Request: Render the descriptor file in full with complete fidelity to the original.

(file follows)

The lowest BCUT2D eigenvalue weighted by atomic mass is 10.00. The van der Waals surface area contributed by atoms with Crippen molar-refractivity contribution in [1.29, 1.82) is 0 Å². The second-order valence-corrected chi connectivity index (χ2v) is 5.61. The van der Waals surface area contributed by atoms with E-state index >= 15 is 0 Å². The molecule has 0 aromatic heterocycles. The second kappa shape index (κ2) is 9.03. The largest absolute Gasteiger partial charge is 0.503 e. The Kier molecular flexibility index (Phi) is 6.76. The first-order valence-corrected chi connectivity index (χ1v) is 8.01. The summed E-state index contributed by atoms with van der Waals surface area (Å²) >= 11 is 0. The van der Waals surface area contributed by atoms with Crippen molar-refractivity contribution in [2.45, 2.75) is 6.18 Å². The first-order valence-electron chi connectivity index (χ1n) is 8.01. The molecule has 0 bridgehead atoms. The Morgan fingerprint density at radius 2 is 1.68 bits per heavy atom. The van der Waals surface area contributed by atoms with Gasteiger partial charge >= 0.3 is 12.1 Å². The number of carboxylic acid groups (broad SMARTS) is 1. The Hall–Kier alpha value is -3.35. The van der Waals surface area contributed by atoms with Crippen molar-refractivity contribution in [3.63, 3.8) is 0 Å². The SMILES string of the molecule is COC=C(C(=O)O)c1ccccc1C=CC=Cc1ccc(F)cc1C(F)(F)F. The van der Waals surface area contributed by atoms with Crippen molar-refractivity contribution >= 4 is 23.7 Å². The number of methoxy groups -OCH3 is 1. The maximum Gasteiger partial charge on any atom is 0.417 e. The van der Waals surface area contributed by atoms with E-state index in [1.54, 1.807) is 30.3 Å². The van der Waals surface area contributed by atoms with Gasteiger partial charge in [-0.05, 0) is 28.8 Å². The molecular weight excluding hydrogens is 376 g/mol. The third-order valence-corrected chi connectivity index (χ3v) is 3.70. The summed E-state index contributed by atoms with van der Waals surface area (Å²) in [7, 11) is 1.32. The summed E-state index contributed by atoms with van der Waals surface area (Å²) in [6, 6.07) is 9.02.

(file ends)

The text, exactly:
The lowest BCUT2D eigenvalue weighted by atomic mass is 10.00. The van der Waals surface area contributed by atoms with Crippen molar-refractivity contribution in [1.29, 1.82) is 0 Å². The second-order valence-corrected chi connectivity index (χ2v) is 5.61. The van der Waals surface area contributed by atoms with E-state index >= 15 is 0 Å². The molecule has 0 aromatic heterocycles. The second kappa shape index (κ2) is 9.03. The largest absolute Gasteiger partial charge is 0.503 e. The Kier molecular flexibility index (Phi) is 6.76. The first-order valence-corrected chi connectivity index (χ1v) is 8.01. The summed E-state index contributed by atoms with van der Waals surface area (Å²) >= 11 is 0. The van der Waals surface area contributed by atoms with Crippen molar-refractivity contribution in [2.45, 2.75) is 6.18 Å². The first-order valence-electron chi connectivity index (χ1n) is 8.01. The molecule has 0 bridgehead atoms. The Morgan fingerprint density at radius 2 is 1.68 bits per heavy atom. The van der Waals surface area contributed by atoms with Gasteiger partial charge >= 0.3 is 12.1 Å². The number of carboxylic acid groups (broad SMARTS) is 1. The Hall–Kier alpha value is -3.35. The van der Waals surface area contributed by atoms with Crippen molar-refractivity contribution in [3.63, 3.8) is 0 Å². The SMILES string of the molecule is COC=C(C(=O)O)c1ccccc1C=CC=Cc1ccc(F)cc1C(F)(F)F. The van der Waals surface area contributed by atoms with Crippen molar-refractivity contribution >= 4 is 23.7 Å². The number of methoxy groups -OCH3 is 1. The maximum Gasteiger partial charge on any atom is 0.417 e. The van der Waals surface area contributed by atoms with E-state index in [1.54, 1.807) is 30.3 Å². The van der Waals surface area contributed by atoms with Gasteiger partial charge in [-0.05, 0) is 28.8 Å². The molecular weight excluding hydrogens is 376 g/mol. The third-order valence-corrected chi connectivity index (χ3v) is 3.70. The summed E-state index contributed by atoms with van der Waals surface area (Å²) in [7, 11) is 1.32. The summed E-state index contributed by atoms with van der Waals surface area (Å²) in [6, 6.07) is 9.02.